On Friday, Jeff Sessions announced an all-out crusade against White House leaks — one in which the reporters who published leaked information might even face legal consequences.
Now, it goes without saying that the level of leaking that President Trump has had to deal with would make it tough for any president to govern. All other aspects of Trump’s administration aside, there’s no denying that it’s hard to conduct business if you have to worry about that business being splashed all across the front pages of the Washington Post — and even harder if foreign leaders have to worry about the same thing.
To be fair, Sessions did claim to understand the value of the free press in his criticisms of it. He stated:
We respect the important role that the press plays, and will give them respect, but it is not unlimited. They cannot place lives at risk with impunity. We must balance the press’s role with protecting our national security and the lives of those that serve in the intelligence community, the armed forces, and all law-abiding Americans.
On a logical level, I do understand the “national security” argument against leaks. Essentially, it’s the idea that things like the release of President Trump’s phone-call transcripts will make foreign leaders wary about having conversations with the United States, and that the wariness could lead to us missing out on intelligence information or negotiation opportunities. Is the “threat” concern valid? Sure, I think, to an extent . . . because it does make the administration’s job tougher. But it’s not so much a direct threat as it is a procedural one — and “potential procedural threat” would be a dangerously subjective standard to set for jailing American journalists. Think about it: Technically, any negative information about an administration could be twisted into qualifying as a procedural threat to our national security, if the standard is that the publication of that information makes the president’s job harder.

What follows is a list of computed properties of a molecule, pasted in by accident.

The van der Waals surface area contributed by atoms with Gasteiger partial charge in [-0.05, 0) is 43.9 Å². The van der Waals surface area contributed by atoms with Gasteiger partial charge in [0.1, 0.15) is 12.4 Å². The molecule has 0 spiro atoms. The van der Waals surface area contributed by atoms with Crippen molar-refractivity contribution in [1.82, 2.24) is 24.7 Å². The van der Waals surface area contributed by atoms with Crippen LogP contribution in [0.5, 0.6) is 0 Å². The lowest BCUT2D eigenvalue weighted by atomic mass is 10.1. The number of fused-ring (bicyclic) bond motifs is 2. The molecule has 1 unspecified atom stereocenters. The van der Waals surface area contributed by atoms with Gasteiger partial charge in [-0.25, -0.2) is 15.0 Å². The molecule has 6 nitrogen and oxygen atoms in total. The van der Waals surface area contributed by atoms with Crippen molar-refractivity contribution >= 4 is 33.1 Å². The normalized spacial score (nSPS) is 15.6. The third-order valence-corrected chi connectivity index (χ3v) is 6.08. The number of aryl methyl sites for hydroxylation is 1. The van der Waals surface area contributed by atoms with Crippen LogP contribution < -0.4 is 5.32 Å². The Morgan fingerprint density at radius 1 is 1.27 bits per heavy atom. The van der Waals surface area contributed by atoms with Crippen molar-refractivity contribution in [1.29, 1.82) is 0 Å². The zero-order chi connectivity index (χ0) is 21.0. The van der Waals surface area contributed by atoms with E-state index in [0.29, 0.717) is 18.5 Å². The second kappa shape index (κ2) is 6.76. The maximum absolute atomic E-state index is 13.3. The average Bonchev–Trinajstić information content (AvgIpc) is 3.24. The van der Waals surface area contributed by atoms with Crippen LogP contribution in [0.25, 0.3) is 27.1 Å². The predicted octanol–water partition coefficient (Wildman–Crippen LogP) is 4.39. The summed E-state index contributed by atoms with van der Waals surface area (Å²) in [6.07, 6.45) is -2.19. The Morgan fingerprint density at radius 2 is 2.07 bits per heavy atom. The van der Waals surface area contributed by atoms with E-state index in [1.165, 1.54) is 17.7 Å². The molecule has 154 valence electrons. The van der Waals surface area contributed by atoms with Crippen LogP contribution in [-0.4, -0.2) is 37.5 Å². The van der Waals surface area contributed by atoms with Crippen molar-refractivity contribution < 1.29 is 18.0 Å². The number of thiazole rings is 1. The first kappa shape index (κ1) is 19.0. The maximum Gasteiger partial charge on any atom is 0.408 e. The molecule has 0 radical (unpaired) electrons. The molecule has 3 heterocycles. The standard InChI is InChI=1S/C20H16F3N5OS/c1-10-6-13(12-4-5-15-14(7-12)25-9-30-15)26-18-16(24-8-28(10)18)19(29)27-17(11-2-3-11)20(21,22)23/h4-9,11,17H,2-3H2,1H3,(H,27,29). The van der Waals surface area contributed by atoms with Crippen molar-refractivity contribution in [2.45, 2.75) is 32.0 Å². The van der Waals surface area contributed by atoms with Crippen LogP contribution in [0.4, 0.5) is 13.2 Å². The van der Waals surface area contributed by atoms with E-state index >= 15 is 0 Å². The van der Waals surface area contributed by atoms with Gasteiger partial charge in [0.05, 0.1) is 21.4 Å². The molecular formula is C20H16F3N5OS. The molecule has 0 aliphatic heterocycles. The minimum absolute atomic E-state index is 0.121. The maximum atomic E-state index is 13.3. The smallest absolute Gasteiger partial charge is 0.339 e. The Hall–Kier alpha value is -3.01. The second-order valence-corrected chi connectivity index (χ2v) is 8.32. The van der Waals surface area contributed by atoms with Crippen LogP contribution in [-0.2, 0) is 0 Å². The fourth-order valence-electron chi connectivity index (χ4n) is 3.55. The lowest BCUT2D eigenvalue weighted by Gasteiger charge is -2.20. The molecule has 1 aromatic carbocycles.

One of the greatest things about our country is that we don’t have a government that’s permitted to crack down on the press based on a subjective standard. If we start jailing people based on “Oh, the publication of this info might make us look bad to other countries,” then that’s not just threatening our free press; it’s completely disassembling it.
People tend to change their view of leaks based on the political affiliation of the official who’s being dogged by them at the time.
People tend to change their view of leaks based on the political affiliation of the official who’s being dogged by them at the time. If the subject of a leak takes down a person’s “opposition,” then that person will probably underscore how the threat of leaks can help keep our elected officials honest. If the subject of the leak takes down a person’s own team, then that person will probably underscore how the threat of leaks can keep our elected officials from doing their jobs effectively. Both can be true, and judgments on this issue are so often determined by a combination of both emotion and affiliation — which is exactly why we can never, ever, ever give the government the power to lock up journalists over their honest reporting of them.
— Katherine Timpf is a National Review Online reporter.